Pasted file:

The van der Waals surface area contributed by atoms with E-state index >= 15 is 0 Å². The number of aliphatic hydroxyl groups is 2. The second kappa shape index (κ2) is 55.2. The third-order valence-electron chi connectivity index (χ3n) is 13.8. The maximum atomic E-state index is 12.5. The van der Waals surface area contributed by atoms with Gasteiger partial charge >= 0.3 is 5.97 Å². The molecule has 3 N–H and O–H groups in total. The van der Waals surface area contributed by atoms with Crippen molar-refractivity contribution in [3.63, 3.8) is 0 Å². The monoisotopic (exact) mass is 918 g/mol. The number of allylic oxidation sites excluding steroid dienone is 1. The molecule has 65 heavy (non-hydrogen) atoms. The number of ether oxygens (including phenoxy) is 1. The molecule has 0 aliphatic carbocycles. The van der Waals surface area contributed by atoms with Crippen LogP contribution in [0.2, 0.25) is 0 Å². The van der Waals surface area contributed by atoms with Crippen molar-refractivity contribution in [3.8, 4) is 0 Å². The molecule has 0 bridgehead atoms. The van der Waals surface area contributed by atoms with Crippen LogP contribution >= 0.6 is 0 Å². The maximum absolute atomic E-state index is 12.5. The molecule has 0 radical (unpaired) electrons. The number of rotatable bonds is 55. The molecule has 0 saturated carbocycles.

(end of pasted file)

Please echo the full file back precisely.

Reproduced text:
The van der Waals surface area contributed by atoms with E-state index >= 15 is 0 Å². The number of aliphatic hydroxyl groups is 2. The second kappa shape index (κ2) is 55.2. The third-order valence-electron chi connectivity index (χ3n) is 13.8. The maximum atomic E-state index is 12.5. The van der Waals surface area contributed by atoms with Gasteiger partial charge >= 0.3 is 5.97 Å². The molecule has 3 N–H and O–H groups in total. The van der Waals surface area contributed by atoms with Crippen molar-refractivity contribution in [3.63, 3.8) is 0 Å². The monoisotopic (exact) mass is 918 g/mol. The number of allylic oxidation sites excluding steroid dienone is 1. The molecule has 65 heavy (non-hydrogen) atoms. The number of ether oxygens (including phenoxy) is 1. The molecule has 0 aliphatic carbocycles. The van der Waals surface area contributed by atoms with Crippen LogP contribution in [0.2, 0.25) is 0 Å². The van der Waals surface area contributed by atoms with Crippen molar-refractivity contribution in [3.8, 4) is 0 Å². The molecule has 0 bridgehead atoms. The van der Waals surface area contributed by atoms with Crippen LogP contribution >= 0.6 is 0 Å². The maximum absolute atomic E-state index is 12.5. The molecule has 0 radical (unpaired) electrons. The number of rotatable bonds is 55. The molecule has 0 saturated carbocycles.